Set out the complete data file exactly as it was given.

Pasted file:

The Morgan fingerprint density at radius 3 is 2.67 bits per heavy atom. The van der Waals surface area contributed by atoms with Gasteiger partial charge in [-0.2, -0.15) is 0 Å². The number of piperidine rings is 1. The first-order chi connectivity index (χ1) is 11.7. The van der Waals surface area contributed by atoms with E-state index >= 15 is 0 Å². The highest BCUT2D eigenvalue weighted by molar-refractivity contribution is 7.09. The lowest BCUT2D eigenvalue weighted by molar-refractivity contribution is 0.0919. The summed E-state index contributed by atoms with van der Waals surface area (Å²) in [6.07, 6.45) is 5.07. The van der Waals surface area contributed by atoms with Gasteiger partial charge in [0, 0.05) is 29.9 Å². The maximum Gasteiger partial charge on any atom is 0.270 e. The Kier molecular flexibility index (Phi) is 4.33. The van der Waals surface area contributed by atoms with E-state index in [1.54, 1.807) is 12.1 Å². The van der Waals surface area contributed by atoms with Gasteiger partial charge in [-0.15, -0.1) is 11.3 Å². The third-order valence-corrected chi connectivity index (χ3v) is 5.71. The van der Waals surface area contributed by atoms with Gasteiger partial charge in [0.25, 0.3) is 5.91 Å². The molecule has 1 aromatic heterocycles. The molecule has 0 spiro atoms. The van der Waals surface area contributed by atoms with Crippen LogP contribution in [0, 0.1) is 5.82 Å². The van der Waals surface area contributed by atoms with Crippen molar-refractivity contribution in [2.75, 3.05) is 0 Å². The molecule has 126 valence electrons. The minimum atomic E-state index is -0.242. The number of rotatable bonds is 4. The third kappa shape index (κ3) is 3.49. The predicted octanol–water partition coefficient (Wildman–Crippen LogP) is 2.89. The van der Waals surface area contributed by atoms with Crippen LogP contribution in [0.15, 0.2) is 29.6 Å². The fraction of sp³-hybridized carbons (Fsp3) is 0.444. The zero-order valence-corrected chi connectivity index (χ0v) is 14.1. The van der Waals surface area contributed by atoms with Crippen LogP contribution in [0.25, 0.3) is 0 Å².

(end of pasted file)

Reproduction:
The Morgan fingerprint density at radius 3 is 2.67 bits per heavy atom. The van der Waals surface area contributed by atoms with Gasteiger partial charge in [-0.2, -0.15) is 0 Å². The number of piperidine rings is 1. The first-order chi connectivity index (χ1) is 11.7. The van der Waals surface area contributed by atoms with E-state index >= 15 is 0 Å². The highest BCUT2D eigenvalue weighted by molar-refractivity contribution is 7.09. The lowest BCUT2D eigenvalue weighted by molar-refractivity contribution is 0.0919. The summed E-state index contributed by atoms with van der Waals surface area (Å²) in [6.07, 6.45) is 5.07. The van der Waals surface area contributed by atoms with Gasteiger partial charge in [0, 0.05) is 29.9 Å². The maximum Gasteiger partial charge on any atom is 0.270 e. The Kier molecular flexibility index (Phi) is 4.33. The van der Waals surface area contributed by atoms with E-state index in [1.54, 1.807) is 12.1 Å². The van der Waals surface area contributed by atoms with Gasteiger partial charge in [-0.15, -0.1) is 11.3 Å². The third-order valence-corrected chi connectivity index (χ3v) is 5.71. The van der Waals surface area contributed by atoms with Gasteiger partial charge in [0.25, 0.3) is 5.91 Å². The molecule has 1 aromatic heterocycles. The molecule has 0 spiro atoms. The van der Waals surface area contributed by atoms with Crippen LogP contribution in [0, 0.1) is 5.82 Å². The van der Waals surface area contributed by atoms with Crippen molar-refractivity contribution in [2.75, 3.05) is 0 Å². The molecule has 126 valence electrons. The minimum atomic E-state index is -0.242. The number of rotatable bonds is 4. The third kappa shape index (κ3) is 3.49. The predicted octanol–water partition coefficient (Wildman–Crippen LogP) is 2.89. The van der Waals surface area contributed by atoms with Crippen LogP contribution in [0.15, 0.2) is 29.6 Å². The fraction of sp³-hybridized carbons (Fsp3) is 0.444. The zero-order valence-corrected chi connectivity index (χ0v) is 14.1. The van der Waals surface area contributed by atoms with Crippen LogP contribution in [0.25, 0.3) is 0 Å².